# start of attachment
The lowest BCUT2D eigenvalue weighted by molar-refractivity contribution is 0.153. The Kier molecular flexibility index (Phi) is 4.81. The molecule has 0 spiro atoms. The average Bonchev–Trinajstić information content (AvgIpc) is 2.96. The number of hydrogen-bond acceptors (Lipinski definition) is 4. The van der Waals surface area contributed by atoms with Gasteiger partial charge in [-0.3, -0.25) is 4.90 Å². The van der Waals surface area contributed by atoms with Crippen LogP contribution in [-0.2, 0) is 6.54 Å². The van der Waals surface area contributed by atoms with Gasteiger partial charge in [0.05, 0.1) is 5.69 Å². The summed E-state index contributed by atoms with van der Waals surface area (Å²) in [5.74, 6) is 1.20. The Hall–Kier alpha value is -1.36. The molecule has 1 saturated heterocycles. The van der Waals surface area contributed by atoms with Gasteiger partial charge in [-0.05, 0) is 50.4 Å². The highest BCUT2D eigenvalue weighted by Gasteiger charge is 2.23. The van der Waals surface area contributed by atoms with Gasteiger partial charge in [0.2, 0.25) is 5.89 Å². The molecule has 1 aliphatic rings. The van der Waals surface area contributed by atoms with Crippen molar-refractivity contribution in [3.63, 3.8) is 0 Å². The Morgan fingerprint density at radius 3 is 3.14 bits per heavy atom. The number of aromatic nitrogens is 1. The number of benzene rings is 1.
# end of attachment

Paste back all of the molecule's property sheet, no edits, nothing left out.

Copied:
The lowest BCUT2D eigenvalue weighted by molar-refractivity contribution is 0.153. The Kier molecular flexibility index (Phi) is 4.81. The molecule has 0 spiro atoms. The average Bonchev–Trinajstić information content (AvgIpc) is 2.96. The number of hydrogen-bond acceptors (Lipinski definition) is 4. The van der Waals surface area contributed by atoms with Gasteiger partial charge in [-0.3, -0.25) is 4.90 Å². The van der Waals surface area contributed by atoms with Crippen LogP contribution in [-0.2, 0) is 6.54 Å². The van der Waals surface area contributed by atoms with Gasteiger partial charge in [0.05, 0.1) is 5.69 Å². The summed E-state index contributed by atoms with van der Waals surface area (Å²) in [5.74, 6) is 1.20. The Hall–Kier alpha value is -1.36. The molecule has 1 saturated heterocycles. The van der Waals surface area contributed by atoms with Gasteiger partial charge in [-0.05, 0) is 50.4 Å². The highest BCUT2D eigenvalue weighted by Gasteiger charge is 2.23. The van der Waals surface area contributed by atoms with Gasteiger partial charge in [0.2, 0.25) is 5.89 Å². The molecule has 1 aliphatic rings. The van der Waals surface area contributed by atoms with Crippen molar-refractivity contribution in [3.63, 3.8) is 0 Å². The Morgan fingerprint density at radius 3 is 3.14 bits per heavy atom. The number of aromatic nitrogens is 1. The number of benzene rings is 1.